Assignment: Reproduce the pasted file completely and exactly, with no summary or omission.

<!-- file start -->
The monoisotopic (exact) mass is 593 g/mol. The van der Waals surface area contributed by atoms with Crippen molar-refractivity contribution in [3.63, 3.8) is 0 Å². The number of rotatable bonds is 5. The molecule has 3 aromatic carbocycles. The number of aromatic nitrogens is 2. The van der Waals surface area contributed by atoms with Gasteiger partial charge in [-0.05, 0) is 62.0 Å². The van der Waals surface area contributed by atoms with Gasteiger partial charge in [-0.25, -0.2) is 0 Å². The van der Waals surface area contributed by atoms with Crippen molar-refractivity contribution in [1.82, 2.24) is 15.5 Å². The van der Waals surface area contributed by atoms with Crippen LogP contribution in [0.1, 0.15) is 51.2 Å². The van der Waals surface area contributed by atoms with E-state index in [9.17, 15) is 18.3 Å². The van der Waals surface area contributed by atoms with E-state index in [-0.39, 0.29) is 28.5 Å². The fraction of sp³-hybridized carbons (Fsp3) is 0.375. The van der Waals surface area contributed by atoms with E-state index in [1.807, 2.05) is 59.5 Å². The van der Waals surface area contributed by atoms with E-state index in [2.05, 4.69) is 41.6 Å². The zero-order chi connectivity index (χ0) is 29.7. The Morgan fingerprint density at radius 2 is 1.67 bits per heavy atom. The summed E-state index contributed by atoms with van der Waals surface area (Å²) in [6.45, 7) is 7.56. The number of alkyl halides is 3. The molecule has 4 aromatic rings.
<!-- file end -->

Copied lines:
The monoisotopic (exact) mass is 593 g/mol. The van der Waals surface area contributed by atoms with Crippen molar-refractivity contribution in [3.63, 3.8) is 0 Å². The number of rotatable bonds is 5. The molecule has 3 aromatic carbocycles. The number of aromatic nitrogens is 2. The van der Waals surface area contributed by atoms with Gasteiger partial charge in [-0.05, 0) is 62.0 Å². The van der Waals surface area contributed by atoms with Gasteiger partial charge in [-0.25, -0.2) is 0 Å². The van der Waals surface area contributed by atoms with Crippen molar-refractivity contribution in [1.82, 2.24) is 15.5 Å². The van der Waals surface area contributed by atoms with Crippen LogP contribution in [0.1, 0.15) is 51.2 Å². The van der Waals surface area contributed by atoms with E-state index in [9.17, 15) is 18.3 Å². The van der Waals surface area contributed by atoms with E-state index in [-0.39, 0.29) is 28.5 Å². The fraction of sp³-hybridized carbons (Fsp3) is 0.375. The van der Waals surface area contributed by atoms with E-state index in [1.807, 2.05) is 59.5 Å². The van der Waals surface area contributed by atoms with E-state index in [2.05, 4.69) is 41.6 Å². The zero-order chi connectivity index (χ0) is 29.7. The Morgan fingerprint density at radius 2 is 1.67 bits per heavy atom. The summed E-state index contributed by atoms with van der Waals surface area (Å²) in [6.45, 7) is 7.56. The number of alkyl halides is 3. The molecule has 4 aromatic rings.